By Sonja Cary, Santa Ana, California

Greetings from Southern California. I had the pleasure of participating in the start up meeting for the National Neutropenia Network. Coralin and I have been together for the past nine years. She's the one with Cyclic Neutropenia. Since 1988, she's been injecting G-CSF. We received a call out of the blue from Dr. Dale's office in Seattle asking us to participate in his study. I was just finishing up my degree in Amherst, Mass., so we decided to participate. At the end of the semester we sent most of our belongings in a moving van to Coralin's mother. Our cats and whatever else fit in our Toyota headed west for Seattle.

We didn't think much of how Coralin's health and her lifestyle might be changed by this study. Up until then, she tried to be as active as the next person, but low neutrophils tripped her up a few times. By the sixth grade, she had spent enough time in bed to have read all the classics. She played basketball and swam at Santa Barbara High School, and at the same time, monthly illnesses gave her plenty of opportunities to move on to modern authors. She enrolled at West Point but spent too much time in the hospital to keep up with her classwork. In college at William and Mary, she made the most of her periods of health. She even crawled to enough classes to earn Phi Beta Kappa.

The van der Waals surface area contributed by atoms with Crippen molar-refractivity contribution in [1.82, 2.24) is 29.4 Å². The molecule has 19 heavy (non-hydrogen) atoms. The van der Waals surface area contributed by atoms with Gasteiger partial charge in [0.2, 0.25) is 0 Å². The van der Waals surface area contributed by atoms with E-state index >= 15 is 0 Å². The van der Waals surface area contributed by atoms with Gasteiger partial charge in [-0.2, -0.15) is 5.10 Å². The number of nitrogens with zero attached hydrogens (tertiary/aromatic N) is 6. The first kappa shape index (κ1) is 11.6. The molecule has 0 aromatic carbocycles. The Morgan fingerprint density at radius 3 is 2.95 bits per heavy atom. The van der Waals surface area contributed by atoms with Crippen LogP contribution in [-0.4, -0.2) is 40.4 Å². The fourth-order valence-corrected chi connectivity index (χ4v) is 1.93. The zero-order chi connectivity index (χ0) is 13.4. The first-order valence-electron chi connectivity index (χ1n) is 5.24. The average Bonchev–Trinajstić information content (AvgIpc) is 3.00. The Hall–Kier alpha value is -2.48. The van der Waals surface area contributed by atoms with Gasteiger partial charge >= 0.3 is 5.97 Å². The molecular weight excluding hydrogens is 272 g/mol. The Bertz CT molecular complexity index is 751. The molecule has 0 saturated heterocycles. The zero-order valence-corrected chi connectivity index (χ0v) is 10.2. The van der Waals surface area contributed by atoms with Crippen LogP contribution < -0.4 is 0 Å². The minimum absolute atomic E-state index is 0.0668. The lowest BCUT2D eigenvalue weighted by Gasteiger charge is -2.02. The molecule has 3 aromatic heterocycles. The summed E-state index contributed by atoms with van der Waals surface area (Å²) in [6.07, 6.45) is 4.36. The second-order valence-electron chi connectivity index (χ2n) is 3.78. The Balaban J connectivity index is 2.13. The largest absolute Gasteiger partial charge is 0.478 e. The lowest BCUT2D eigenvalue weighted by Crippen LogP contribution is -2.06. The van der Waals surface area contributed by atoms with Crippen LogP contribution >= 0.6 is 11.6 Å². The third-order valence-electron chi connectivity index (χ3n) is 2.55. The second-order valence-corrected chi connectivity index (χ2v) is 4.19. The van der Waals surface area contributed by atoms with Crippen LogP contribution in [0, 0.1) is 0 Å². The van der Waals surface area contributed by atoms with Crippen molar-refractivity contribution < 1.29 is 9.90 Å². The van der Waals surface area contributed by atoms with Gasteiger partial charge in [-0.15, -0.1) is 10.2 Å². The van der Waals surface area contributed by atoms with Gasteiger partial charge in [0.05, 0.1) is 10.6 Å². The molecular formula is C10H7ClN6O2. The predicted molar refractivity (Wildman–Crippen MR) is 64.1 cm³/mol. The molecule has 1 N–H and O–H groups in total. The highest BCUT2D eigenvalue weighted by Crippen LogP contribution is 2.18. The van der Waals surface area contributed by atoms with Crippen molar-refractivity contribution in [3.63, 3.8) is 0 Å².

In January 1988, on our trek to Seattle, we encountered some bad weather. To beat a storm threatening to close Snoqualmie Pass, we drove into the night to reach Seattle. Early the next morning, with the car still packed, we showed up at the University Hospital to meet Dr. Dale and find out what to expect for the next few months. Since Coralin had become an expert at managing her illness, and we didn't want to get our hopes up, we didn't speculate on the success of this new experimental treatment that worked on Grey Collies and a kid named Matt.

As we arrived at the hospital, Coralin looked down at the green grass with the winter eyes of an Easterner. "Hey, a four-leafed clover." Coralin snapped it up and ran in to meet her new friends on Seven South.

Now, after completing a Master's Degree at Berkley, Coralin coaches basketball and teaches weight training and frisbee at Chapman University. She still tries to make the most of her health and energy as if it might not be there tomorrow. She frequently tells her friends, "You don't know what it's like to be healthy." The dramatic turnaround in Coralin's health is attributed to G-CSF. We think it's really the luck of the Irish!